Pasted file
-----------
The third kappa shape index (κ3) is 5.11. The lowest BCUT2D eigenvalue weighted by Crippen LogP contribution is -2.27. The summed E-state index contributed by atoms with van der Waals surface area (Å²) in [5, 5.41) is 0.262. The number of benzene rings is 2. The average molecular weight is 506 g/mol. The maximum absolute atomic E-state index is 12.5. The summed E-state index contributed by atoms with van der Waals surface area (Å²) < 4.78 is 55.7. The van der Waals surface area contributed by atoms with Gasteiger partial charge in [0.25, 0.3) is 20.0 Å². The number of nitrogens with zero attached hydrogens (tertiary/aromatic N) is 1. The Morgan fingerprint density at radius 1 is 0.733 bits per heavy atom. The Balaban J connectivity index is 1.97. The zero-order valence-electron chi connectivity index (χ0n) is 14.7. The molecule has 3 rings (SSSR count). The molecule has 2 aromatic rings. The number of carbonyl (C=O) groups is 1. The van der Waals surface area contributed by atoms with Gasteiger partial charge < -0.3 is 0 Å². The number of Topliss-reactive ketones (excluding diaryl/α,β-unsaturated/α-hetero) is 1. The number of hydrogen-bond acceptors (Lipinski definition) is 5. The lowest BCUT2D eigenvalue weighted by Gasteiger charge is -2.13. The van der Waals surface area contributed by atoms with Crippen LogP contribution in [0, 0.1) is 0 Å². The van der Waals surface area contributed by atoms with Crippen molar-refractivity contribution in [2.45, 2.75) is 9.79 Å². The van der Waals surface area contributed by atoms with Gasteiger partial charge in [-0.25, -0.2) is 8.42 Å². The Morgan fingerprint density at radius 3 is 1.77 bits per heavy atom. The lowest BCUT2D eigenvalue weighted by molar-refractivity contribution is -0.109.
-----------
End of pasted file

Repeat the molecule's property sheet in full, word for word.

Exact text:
The third kappa shape index (κ3) is 5.11. The lowest BCUT2D eigenvalue weighted by Crippen LogP contribution is -2.27. The summed E-state index contributed by atoms with van der Waals surface area (Å²) in [5, 5.41) is 0.262. The number of benzene rings is 2. The average molecular weight is 506 g/mol. The maximum absolute atomic E-state index is 12.5. The summed E-state index contributed by atoms with van der Waals surface area (Å²) < 4.78 is 55.7. The van der Waals surface area contributed by atoms with Gasteiger partial charge in [0.25, 0.3) is 20.0 Å². The number of nitrogens with zero attached hydrogens (tertiary/aromatic N) is 1. The Morgan fingerprint density at radius 1 is 0.733 bits per heavy atom. The Balaban J connectivity index is 1.97. The zero-order valence-electron chi connectivity index (χ0n) is 14.7. The molecule has 3 rings (SSSR count). The molecule has 2 aromatic rings. The number of carbonyl (C=O) groups is 1. The van der Waals surface area contributed by atoms with Gasteiger partial charge < -0.3 is 0 Å². The number of Topliss-reactive ketones (excluding diaryl/α,β-unsaturated/α-hetero) is 1. The number of hydrogen-bond acceptors (Lipinski definition) is 5. The lowest BCUT2D eigenvalue weighted by Gasteiger charge is -2.13. The van der Waals surface area contributed by atoms with Crippen LogP contribution in [0, 0.1) is 0 Å². The van der Waals surface area contributed by atoms with Crippen molar-refractivity contribution in [2.45, 2.75) is 9.79 Å². The van der Waals surface area contributed by atoms with Gasteiger partial charge in [-0.25, -0.2) is 8.42 Å². The Morgan fingerprint density at radius 3 is 1.77 bits per heavy atom. The lowest BCUT2D eigenvalue weighted by molar-refractivity contribution is -0.109.